Figure 3

Changes in weight loss (a) and moisture content (b) of Northeastern Thai fermented sausage with different levels of konjac gel during fermentation. Bars represent the standard deviation among triplicate manufacturing of sausages (3 batches, n = 3). Significant differences between treatments and fermentation times were observed in all dependent parameters (p<0.05).

Figure 4

Effect of konjac gel for replacing pork backfat on external (a) and cross-sectional (b) appearances of Northeastern Thai fermented sausage at day 3 of fermentation.

Changes in trichloroacetic acid-soluble peptides during fermentation

TCA-soluble peptides, an indication of the extent of proteolysis in fermented meat, are shown Figure 5a. It was found that these peptides increased from 2.6 to 2.8 μmol tyrosine/g sample at the beginning to 4.0 to 4.8 μmol tyrosine/g sample at the end of fermentation (p<0.05). Endogenous muscle proteases are considered as having a primary role in proteolysis, while exogenous microbial enzymes from LAB may play a minor role [31], where the extent of proteolysis depends on the product and conditions during ripening [32]. The degradation of myofibrillar and sarcoplasmic proteins was mediated by endogenous cathepsin, followed by the action of bacterial enzymes degrading oligopeptides into small peptides and free amino acids, contributing the flavor and aroma of dry fermented sausages [33] and Nham [4]. Moreover, samples with 15% to 30% konjac added had higher TCA-soluble peptides than control (p<0.05). There was a positive correlation between LAB and these peptides contents (r = 0.908, p<0.01) (data not shown). The results confirmed that konjac formulation could accelerate the fermentation process via stimulating LAB growth as aforementioned, resulting in increasing of small peptides.

Figure 5

Changes in trichloroacetic acid (TCA)-soluble peptides (a) and thiobarbituric acid reactive substance (TBARS) (b) of Northeastern Thai fermented sausage with different levels of konjac gel during fermentation. Bars represent the standard deviation among triplicate manufacturing of sausages (3 batches, n = 3). Significant differences between treatments and fermentation times were observed in all dependent parameters (p<0.05).

Changes in thiobarbituric acid reactive substance during fermentation

Increasing of TBARS value, indicating increased lipid oxidation during sausage fermentation, was observed in all samples (p<0.05) (Figure 5b). The LAB and other aerobic bacteria isolated from Thai-fermented meat product namely Nham were hydrogen peroxide (H2O2) producers which is a strong oxidizing agent that can accelerate lipid oxidation and produce a rancid flavor [1]. Visessanguan et al [3,4] stated that although the oxidation level in Nham was relatively high, the levels were not sufficient to produce a detrimental impact on odor or taste in Nham. Stahnke [34] reported that there are several ethyl esters occurring during fermentation of dried sausage which are associated with fruity aromas and can mask rancid odors in the resulting product. Additionally, the control sample showed a higher lipid oxidation than samples with 7.5% to 22.5% konjac, and 30% konjac, respectively (p<0.05). A significant reduction in TBARS value of low-fat merguez sausage by replacing pork backfat with konjac gel has been reported by Triki et al [10]. When pork backfat that possesses high amounts of unsaturated and polyunsaturated fatty acids and is susceptible to oxidation was replaced by konjac gel, the lipid oxidation normally would be minimized. Moreover, there is the strong possibility that replacing pork backfat with konjac gel would contribute to the shelf-stability of the product.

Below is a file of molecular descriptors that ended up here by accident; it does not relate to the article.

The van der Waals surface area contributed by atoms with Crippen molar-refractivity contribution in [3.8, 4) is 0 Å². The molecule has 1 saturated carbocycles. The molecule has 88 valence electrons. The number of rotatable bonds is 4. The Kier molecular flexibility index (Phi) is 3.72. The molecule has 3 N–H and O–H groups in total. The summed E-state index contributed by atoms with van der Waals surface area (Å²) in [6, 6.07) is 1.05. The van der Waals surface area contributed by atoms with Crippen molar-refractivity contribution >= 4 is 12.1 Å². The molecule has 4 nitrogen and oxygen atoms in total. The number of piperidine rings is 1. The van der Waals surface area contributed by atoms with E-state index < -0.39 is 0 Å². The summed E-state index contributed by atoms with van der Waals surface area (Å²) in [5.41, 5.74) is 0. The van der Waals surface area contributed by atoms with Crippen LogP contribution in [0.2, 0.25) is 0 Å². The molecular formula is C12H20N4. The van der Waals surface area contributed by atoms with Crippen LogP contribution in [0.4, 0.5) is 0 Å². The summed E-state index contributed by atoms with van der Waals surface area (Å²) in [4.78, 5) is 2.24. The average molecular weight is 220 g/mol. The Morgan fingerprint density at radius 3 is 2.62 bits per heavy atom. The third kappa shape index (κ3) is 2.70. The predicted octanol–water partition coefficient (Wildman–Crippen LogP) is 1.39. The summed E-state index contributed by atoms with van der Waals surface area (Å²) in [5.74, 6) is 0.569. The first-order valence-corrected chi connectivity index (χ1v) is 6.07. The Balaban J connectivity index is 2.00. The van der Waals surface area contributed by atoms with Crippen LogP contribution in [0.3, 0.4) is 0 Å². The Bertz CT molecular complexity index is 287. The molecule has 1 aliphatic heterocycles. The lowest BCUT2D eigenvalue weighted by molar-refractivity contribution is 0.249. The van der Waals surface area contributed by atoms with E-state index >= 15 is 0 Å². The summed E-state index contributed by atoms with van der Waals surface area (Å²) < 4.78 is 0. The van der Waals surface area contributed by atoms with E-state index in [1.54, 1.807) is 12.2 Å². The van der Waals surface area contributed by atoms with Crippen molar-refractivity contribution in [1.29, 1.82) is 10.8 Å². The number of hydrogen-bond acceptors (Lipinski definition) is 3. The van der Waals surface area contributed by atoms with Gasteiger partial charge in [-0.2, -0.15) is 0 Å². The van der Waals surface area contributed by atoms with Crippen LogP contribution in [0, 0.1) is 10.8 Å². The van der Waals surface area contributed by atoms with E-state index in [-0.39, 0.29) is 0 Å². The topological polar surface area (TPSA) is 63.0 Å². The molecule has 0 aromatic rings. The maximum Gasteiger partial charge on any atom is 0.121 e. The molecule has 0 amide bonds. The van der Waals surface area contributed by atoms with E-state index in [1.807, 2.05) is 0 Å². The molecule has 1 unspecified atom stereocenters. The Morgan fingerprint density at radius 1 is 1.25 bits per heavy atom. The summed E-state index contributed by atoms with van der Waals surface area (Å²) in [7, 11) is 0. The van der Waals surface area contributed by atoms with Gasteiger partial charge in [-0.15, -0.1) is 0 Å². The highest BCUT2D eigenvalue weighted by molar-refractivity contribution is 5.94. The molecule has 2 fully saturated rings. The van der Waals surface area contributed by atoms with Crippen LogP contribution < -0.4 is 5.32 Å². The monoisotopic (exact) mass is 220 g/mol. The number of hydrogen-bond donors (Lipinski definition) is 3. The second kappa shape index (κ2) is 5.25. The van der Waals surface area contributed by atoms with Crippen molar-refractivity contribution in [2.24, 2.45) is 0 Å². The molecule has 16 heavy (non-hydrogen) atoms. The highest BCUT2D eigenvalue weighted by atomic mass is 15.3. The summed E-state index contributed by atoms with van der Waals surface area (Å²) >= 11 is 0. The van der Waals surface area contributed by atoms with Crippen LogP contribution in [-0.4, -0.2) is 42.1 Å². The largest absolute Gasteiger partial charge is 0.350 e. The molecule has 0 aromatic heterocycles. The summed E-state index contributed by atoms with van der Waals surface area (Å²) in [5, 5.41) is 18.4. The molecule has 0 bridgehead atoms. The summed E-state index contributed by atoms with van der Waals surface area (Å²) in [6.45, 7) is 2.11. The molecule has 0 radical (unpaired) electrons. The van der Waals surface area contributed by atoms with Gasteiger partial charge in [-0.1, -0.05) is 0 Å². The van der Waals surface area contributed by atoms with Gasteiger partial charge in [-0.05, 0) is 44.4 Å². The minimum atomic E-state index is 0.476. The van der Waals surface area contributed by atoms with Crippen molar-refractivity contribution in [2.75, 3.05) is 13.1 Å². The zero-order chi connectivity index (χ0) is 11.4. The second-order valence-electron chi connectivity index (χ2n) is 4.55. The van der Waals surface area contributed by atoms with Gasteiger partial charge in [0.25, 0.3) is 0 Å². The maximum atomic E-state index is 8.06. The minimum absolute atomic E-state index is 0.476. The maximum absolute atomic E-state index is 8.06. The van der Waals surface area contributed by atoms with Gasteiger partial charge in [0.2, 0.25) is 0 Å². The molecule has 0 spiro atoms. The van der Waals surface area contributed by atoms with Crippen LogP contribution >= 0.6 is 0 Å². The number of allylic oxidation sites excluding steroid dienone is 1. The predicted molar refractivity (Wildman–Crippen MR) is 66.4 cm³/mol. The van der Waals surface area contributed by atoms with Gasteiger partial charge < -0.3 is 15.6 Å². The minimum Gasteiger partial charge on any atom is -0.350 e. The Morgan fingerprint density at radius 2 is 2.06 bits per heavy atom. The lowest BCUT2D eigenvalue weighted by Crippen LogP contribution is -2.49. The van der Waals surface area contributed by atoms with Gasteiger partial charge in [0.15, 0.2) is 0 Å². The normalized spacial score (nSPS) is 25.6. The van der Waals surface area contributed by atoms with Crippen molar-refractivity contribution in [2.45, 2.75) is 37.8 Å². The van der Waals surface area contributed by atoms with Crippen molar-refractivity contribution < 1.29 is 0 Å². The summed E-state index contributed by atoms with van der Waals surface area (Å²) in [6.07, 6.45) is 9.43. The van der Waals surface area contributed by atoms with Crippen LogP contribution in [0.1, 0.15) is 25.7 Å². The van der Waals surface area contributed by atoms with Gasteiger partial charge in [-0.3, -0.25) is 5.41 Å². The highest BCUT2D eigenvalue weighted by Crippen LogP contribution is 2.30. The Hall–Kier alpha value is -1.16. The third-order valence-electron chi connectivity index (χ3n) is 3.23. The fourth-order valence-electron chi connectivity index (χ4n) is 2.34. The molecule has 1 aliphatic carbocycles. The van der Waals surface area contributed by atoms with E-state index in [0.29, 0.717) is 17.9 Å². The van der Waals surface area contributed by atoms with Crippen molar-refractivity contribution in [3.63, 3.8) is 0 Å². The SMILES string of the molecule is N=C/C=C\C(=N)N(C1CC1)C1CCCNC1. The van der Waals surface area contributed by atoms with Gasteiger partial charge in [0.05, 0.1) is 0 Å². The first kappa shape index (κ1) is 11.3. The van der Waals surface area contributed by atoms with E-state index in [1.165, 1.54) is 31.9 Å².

Finished product characteristics

aw and texture

Values of aw among the various formulations were approximately 0.97 to 0.98, which are presented in Table 1, and show that there was no significant differences among samples at the end of fermentation. The aw of fermented meats varies depending on the size of the meat, length of ripening, salt and fat contents, casing permeability, temperature and the relative humidity of the air [35]. An aw value of Nham after the end of fermentation ranged from 0.95 to 0.98 depending on the formulation [36], while levels of aw for dry fermented sausage is around 0.81 to 0.83 [12].

Values of aw, instrumental texture, and color of Northeastern Thai fermented sausage with different levels of konjac gel